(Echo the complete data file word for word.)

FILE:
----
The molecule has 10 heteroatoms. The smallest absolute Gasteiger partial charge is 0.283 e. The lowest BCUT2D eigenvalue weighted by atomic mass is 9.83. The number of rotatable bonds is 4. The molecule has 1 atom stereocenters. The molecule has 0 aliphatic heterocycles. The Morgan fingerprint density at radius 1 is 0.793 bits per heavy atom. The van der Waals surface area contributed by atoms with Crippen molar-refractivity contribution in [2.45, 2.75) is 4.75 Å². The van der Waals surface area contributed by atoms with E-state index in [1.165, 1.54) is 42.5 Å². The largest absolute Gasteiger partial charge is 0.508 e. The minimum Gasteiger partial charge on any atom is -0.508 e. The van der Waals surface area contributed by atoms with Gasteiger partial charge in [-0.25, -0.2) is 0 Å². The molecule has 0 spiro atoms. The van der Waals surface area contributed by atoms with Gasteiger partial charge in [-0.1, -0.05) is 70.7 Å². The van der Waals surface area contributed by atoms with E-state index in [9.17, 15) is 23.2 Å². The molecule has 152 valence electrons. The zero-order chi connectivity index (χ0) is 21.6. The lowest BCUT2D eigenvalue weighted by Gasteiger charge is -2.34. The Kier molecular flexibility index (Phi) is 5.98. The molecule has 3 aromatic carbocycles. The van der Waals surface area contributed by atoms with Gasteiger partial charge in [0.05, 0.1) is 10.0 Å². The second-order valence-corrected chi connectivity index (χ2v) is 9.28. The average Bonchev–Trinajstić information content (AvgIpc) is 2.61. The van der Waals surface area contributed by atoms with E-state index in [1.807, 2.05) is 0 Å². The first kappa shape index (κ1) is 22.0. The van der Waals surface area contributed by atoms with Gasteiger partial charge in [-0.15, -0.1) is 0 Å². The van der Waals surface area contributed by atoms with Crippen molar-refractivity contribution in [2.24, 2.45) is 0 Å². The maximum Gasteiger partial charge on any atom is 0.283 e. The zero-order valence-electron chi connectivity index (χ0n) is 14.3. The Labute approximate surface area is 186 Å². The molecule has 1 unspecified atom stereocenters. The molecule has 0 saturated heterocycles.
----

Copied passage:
The molecule has 10 heteroatoms. The smallest absolute Gasteiger partial charge is 0.283 e. The lowest BCUT2D eigenvalue weighted by atomic mass is 9.83. The number of rotatable bonds is 4. The molecule has 1 atom stereocenters. The molecule has 0 aliphatic heterocycles. The Morgan fingerprint density at radius 1 is 0.793 bits per heavy atom. The van der Waals surface area contributed by atoms with Crippen molar-refractivity contribution in [2.45, 2.75) is 4.75 Å². The van der Waals surface area contributed by atoms with E-state index in [1.165, 1.54) is 42.5 Å². The largest absolute Gasteiger partial charge is 0.508 e. The minimum Gasteiger partial charge on any atom is -0.508 e. The van der Waals surface area contributed by atoms with Gasteiger partial charge in [-0.25, -0.2) is 0 Å². The molecule has 0 spiro atoms. The van der Waals surface area contributed by atoms with Gasteiger partial charge in [-0.1, -0.05) is 70.7 Å². The van der Waals surface area contributed by atoms with E-state index in [9.17, 15) is 23.2 Å². The molecule has 152 valence electrons. The zero-order chi connectivity index (χ0) is 21.6. The lowest BCUT2D eigenvalue weighted by Gasteiger charge is -2.34. The Kier molecular flexibility index (Phi) is 5.98. The molecule has 3 aromatic carbocycles. The van der Waals surface area contributed by atoms with Gasteiger partial charge in [0.05, 0.1) is 10.0 Å². The second-order valence-corrected chi connectivity index (χ2v) is 9.28. The average Bonchev–Trinajstić information content (AvgIpc) is 2.61. The van der Waals surface area contributed by atoms with E-state index in [1.807, 2.05) is 0 Å². The first kappa shape index (κ1) is 22.0. The van der Waals surface area contributed by atoms with Gasteiger partial charge in [-0.15, -0.1) is 0 Å². The van der Waals surface area contributed by atoms with Crippen molar-refractivity contribution in [2.24, 2.45) is 0 Å². The maximum Gasteiger partial charge on any atom is 0.283 e. The zero-order valence-electron chi connectivity index (χ0n) is 14.3. The Labute approximate surface area is 186 Å². The molecule has 1 unspecified atom stereocenters. The molecule has 0 saturated heterocycles.